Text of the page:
Unexpected conversation #1:
“Do you know who James are?”
It’s not a question I expected my Dad to posit.
Some background: since he retired, my Dad has not only learnt to play the ukelele, he’s joined a local troupe, who gather together to learn songs and occasionally perform them to an actual audience. Once, they played on the back of a flat-bed lorry as it drove around various towns in their area. Perhaps not the best way to treat pensioners.
“Of course I know who James are,” I replied, wanting to add: ‘I’ve loads of their records and I used to own a long-sleeved white top with the word ‘Sit’ on the front and ‘Down’ on the arse.’
Back in the day, simply everyone owned a James top. If you owned the Come Home one, which had the word ‘Come’ on the front, and ‘Home’ on the back, you would undoubtedly be regaled with gags about how you had ‘Come’ on your shirt.
“So you know Sit Down then?”
I’m a bit confused by this conversation, truth be told. I can count my father’s previous forays into popular culture on approximately one finger. And when I say ‘popular culture’, I of course mean ‘anything from 1960 onwards’.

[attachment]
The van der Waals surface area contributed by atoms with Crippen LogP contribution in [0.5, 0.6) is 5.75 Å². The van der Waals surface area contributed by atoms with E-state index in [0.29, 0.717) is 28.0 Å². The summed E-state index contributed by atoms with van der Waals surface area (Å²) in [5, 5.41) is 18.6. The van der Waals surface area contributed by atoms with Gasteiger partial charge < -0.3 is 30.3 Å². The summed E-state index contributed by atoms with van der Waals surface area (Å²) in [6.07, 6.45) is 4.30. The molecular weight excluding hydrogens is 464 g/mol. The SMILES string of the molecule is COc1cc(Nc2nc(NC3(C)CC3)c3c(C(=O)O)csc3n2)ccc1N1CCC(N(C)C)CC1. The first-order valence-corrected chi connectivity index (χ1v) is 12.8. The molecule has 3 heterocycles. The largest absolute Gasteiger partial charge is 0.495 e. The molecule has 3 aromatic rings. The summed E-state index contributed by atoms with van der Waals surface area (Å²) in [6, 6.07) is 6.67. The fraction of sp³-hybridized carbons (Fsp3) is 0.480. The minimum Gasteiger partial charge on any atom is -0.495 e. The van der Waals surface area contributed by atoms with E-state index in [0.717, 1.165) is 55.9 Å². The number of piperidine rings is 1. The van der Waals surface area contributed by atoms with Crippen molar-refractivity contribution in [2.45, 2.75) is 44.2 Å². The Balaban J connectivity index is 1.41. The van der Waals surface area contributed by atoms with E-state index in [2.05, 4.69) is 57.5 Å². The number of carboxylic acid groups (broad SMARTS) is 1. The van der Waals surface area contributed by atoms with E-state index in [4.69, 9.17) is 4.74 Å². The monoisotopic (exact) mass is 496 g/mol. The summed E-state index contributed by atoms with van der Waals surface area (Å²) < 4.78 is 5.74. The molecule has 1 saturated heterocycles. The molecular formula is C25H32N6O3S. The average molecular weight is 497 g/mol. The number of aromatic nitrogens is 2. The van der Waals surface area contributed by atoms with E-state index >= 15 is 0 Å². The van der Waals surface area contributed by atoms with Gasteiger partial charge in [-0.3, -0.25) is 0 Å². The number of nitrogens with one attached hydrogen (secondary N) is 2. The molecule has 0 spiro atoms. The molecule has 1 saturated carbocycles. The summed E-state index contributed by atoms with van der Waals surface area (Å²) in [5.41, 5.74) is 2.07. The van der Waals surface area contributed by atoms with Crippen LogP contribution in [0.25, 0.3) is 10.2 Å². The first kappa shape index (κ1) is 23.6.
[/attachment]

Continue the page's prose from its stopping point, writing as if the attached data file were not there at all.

As it turned out, someone in his ukelele group – all in their 70s, at least – had suggested it as a song which they might perform.
I found this quite astounding, especially as he had previously told me that a group effort to play Simon & Garfunkel’s Cecillia had been blocked by one band member on the grounds that “making love in the afternoon with Cecilia”, only to find that when the singer got up to wash his face and then went back to bed somebody else stole had stolen their place, was obscene.
All of the other menfolk had shrugged whilst thinking how nice it would be to a) have been making love in the afternoon (or at all), and b) been able to have a nice sit down whilst somebody else had a go.
I may have inaccurately paraphrased their counter argument, there.
Anyway, what I’m getting at is that my father can now play this on his ukelele, a song which I used to regularly play when I DJ’d at college, always accompanied by an instruction to kick anyone who sat down on the dancefloor when I played it (as they often did, bloody students). I assume my Dad’s group don’t do the same.
This is the original release – so not the one which was a hit, that took a few goes, much like Cecilia did, it seems – which I bought at the time and stupidly leant to somebody I subsequently haven’t seen for about thirty years: